If you are not familiar with structs and whatnot, I would suggest reading up on the concepts. In general, they are little bitty tiny arrays, like your compound data types. In fact, they're probably synonymous, but since I haven't used that language I cannot say for sure. Here are the functions I used to implement malloc and free along with an initialization function used to set up and reset a local heap space. It is local to each game maker object. If you want a global version, just change the array variable to global or make an object with it in it. I personally prefer the local version.


mm_init

HEAD_NODE = 0;
/*no need to align 0*/
HEAP_SPACE[HEAD_NODE] = 0;
LINKED_LIST_LENGTH = 0;
TAIL_NODE = HEAD_NODE;
return 0;

mm_malloc

newsize = argument[0] + (argument[0] mod 2);
freeP = HEAD_NODE;

if (mm_getLength(freeP) - newsize > 0 && !mm_getFree(freeP))
{
    mm_setFree(freeP,true);
    mm_insert(freeP, newsize);
    return freeP + 1;
}
while (mm_getNext(freeP) < TAIL_NODE)
{
    freeP=mm_getNext(freeP);
    if (mm_getLength(freeP) - newsize > 0 && !mm_getFree(freeP))
    {
        mm_setFree(freeP,true);
        mm_insert(freeP, newsize);
        return freeP + 1;
    }
}

p = TAIL_NODE; /*add to the heap and return the starting position*/
//p = mem_sbrk(newsize + 8); /*add to the heap and return the starting position*/
if (p == -1)
{
    return NULL;
} else
{
    HEAP_SPACE[p] = (newsize) + (1 << 31);
    HEAP_SPACE[mm_getNext(p) - 1] = newsize;
    if (LINKED_LIST_LENGTH == 0)
    {
        HEAD_NODE = p;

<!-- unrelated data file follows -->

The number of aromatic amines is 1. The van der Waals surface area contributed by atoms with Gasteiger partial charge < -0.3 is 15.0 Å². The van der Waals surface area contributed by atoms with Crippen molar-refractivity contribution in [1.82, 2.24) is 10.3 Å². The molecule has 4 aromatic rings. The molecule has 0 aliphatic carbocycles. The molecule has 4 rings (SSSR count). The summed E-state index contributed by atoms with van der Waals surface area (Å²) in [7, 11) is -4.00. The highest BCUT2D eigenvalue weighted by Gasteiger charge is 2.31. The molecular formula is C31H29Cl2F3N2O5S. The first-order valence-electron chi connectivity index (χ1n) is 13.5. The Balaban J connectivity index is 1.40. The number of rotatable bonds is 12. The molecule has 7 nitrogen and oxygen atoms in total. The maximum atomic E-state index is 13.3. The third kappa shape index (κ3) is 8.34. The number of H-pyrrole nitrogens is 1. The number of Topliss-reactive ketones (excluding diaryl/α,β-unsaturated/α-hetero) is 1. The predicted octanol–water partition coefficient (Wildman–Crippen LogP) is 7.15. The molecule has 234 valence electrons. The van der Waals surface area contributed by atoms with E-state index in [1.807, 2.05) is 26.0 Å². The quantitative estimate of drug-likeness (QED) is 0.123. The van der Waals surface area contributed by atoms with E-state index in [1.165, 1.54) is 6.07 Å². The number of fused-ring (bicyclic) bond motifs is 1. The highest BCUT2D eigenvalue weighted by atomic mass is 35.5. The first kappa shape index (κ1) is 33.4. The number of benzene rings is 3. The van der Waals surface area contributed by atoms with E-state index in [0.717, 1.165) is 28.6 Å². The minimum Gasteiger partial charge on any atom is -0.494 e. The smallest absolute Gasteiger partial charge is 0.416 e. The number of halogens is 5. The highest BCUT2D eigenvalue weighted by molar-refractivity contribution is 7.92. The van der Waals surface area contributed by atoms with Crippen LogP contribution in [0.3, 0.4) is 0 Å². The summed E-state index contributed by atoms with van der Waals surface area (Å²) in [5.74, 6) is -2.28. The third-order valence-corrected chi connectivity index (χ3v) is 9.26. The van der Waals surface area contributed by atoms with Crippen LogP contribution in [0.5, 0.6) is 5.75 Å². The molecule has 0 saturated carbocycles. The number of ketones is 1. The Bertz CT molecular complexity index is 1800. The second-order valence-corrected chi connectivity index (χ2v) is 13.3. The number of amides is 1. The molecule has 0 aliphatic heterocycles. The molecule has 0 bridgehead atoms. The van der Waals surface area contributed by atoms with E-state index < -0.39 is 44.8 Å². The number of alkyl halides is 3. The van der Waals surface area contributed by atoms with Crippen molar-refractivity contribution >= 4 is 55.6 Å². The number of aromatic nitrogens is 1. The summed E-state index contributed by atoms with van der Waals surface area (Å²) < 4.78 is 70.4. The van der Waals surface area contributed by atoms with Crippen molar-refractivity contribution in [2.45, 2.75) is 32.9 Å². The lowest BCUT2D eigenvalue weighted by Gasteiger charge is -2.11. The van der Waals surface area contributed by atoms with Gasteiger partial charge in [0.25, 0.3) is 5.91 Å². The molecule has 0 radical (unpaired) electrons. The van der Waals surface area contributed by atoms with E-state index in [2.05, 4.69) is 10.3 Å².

}
    TAIL_NODE = mm_getNext(p);
    LINKED_LIST_LENGTH += 1;
    return (p + 1);
}

mm_free

/* adjust so that ptr points
 * to the node for this block
 */
p = argument[0] - 1;
HEAP_SPACE[p] = mm_getLength(p);

/*did the pointer originate from the heap*/
if (p > HEAD_NODE && p < TAIL_NODE)
{
    if (!mm_getFree(mm_getPrevious(p)))
    {
        /* the previous node
         * can be coalesced
         */
        mm_removeNode(p);
        p = mm_getPrevious(p);
    }

    if (!mm_getFree(mm_getNext(p)) && mm_getNext(p) <= TAIL_NODE)
    {
        /* the next node
         * can be coalesced
         */
        if (mm_getNext(p) == TAIL_NODE)
        {
            TAIL_NODE = p;
        }
        mm_removeNode(mm_getNext(p));
    }
}

mm_getNext

return (argument[0] + mm_getLength(argument[0]) + 2);

mm_getPrevious

return (argument[0] - mm_getLength(argument[0]-1) - 2);

mm_getLength

/*zero out the leftmost bit, reserved for the free value*/
return HEAP_SPACE[argument[0]] & (~(1 << 31));

mm_getFree

return ((HEAP_SPACE[argument[0]] & (1 << 31)) > 0);

mm_setLength

HEAP_SPACE[argument[0]] = argument[1] + (mm_getFree(argument[0]) << 31);
HEAP_SPACE[mm_getNext(argument[0]) - 1] = argument[1];

mm_setFree

HEAP_SPACE[argument[0]] = mm_getLength(argument[0]) + (argument[1] << 31);

mm_removeNode

mm_setLength(mm_getPrevious(argument[0]),mm_getLength(mm_getPrevious(argument[0]))+mm_getLength(argument[0])+2);
LINKED_LIST_LENGTH -= 1;
/*length is in terms of integer words*/

mm_insert

/* the node has to fit to avoid distorting
 * the linked list's heap property
 */
if (argument[1] + 2 < mm_getLength(argument[0]))
{
    node = argument[0] + argument[1] + 2;
    /*ensure the free field is 0*/
    HEAP_SPACE[node] = 0;
    mm_setLength(node,mm_getLength(argument[0])-argument[1]-2);
    mm_setLength(argument[0],argument[1]);
} else
{
    /* all blocks and nodes are 2 byte aligned, so a difference of one
     * would only exist in the case of a system flaw
     */
    HEAP_SPACE[argument[0]] = mm_getLength(argument[0]) + (1 << 31);
}

Since I don't know exactly what kind of structs you want to make, I cannot help you by making them for you or showing an example. Lists and stuff are best done using linked lists constructed with node sub-classes. so I would suggest reading up on the stuff and making a node class. I have a few data structures I've written so if there is one in particular you need, I can help you by providing it if I have it. Either that or I can help you write your own.